WHO WE ARE
Community assessment programs help small towns identify their strengths, challenges, desired changes, and the local and non-local resources needed to meet community goals across a wide variety of focus areas, from business development, to civic engagement and land use planning. Currently we know of six such programs in the U.S., and they are in Idaho, Montana, Wyoming, Michigan, Wisconsin and Vermont. There are many other assessment programs that are targeted more narrowly at main street revitalization, health services, food systems and tourism, to name just a few. Sharing state borders and rural communities with common issues led to a tri-state, Idaho, Montana and Wyoming partnership for this project. In 2017 - 2020, our primary focus was learning about, evaluating and redesigning our community assessment programs, now called "Community Reviews" in all three states. Since 2020, when we received a second grant from USDA, we have also focused on 1) developing a virtual community review process, 2) facilitating a Peer Learning Network that brings together leaders from across the three states to share the ways they are addressing common challenges, 3) planning and hosting virtual Solutions Roundtables on wicked community problems, 4) developing a Community Bootcamp to provide groups of community leaders with skills to develop and implement community improvement projects, and 5) developing on line, on demand professional development for western rural community leaders.
Project Partners and Duration
Delivery organizations, Extension faculty and communities in Idaho, Montana and Wyoming are participating in this research and extension project, which is funded by USDA’s Agriculture, Food and Research Initiative. Launched in August, 2017, the project is scheduled to conclude in April, 2025. In Idaho, the partners include Idaho Rural Partnership (IRP), University of Idaho Extension faculty, and Idaho Housing & Finance. Montana partners include Montana Economic Developers Association (MEDA), Montana State University Extension and Montana Department of Commerce. Wyoming’s organizations are the Wyoming Business Council and University of Wyoming.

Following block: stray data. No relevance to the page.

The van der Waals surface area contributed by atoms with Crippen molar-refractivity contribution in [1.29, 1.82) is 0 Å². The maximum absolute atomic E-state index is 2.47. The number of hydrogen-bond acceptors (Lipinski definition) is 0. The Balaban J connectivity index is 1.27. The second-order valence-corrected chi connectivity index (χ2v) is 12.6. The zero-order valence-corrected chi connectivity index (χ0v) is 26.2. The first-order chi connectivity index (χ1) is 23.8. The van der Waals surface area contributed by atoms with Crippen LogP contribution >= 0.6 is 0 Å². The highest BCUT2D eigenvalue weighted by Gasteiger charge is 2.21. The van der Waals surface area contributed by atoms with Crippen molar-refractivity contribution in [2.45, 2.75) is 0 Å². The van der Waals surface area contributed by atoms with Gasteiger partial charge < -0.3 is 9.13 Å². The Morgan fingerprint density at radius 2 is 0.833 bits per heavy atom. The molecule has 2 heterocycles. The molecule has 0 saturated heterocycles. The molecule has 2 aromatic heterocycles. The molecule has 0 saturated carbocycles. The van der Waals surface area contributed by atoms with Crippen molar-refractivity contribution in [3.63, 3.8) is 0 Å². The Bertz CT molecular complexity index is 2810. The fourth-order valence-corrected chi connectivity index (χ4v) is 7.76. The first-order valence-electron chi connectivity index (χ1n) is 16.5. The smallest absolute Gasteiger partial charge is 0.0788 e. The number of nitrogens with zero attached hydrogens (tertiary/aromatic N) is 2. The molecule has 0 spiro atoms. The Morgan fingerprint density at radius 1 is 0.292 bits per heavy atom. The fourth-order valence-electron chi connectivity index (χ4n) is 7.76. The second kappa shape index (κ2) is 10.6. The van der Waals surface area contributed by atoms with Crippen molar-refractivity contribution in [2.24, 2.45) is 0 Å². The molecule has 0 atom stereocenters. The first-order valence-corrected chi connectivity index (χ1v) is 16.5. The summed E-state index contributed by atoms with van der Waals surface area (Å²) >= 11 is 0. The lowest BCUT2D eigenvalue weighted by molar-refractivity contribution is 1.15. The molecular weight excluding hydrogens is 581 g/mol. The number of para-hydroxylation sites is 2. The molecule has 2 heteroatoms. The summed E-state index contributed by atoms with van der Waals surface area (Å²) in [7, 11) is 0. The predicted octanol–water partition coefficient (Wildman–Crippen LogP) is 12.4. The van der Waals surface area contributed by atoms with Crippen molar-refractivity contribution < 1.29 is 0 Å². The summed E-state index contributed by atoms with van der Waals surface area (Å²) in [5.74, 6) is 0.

Questions this project will answer
We are interested in the ways these broad-based assessment programs support rural communities. By conducting evaluations across the three states we will identify common benefits and challenges in assessment delivery and translation to action steps. Through the use of Ripple Effects Mapping and before and after satisfaction surveys, we are discovering the impacts experienced in communities that have had assessments.
An overarching framework for this project is the Community Capitals Framework (Flora & Flora, 2013), which thinks of communities as made up of seven different kinds of capital that, when in adequate supply, all work together to create strong and vibrant communities. These capitals are natural, social, cultural, human, political, built and financial capital. Through analysis of satisfaction surveys conducted in communities in the three states, we are identifying patterns in how communities perceive themselves to have abundant capital and where they believe they are limited. This knowledge has informed the applied activities of the project described above, including modifying the assessment programs to better focus on community vulnerabilities. In so doing, we expect communities to achieve more success as a result of their Community Review. .
Design Team Members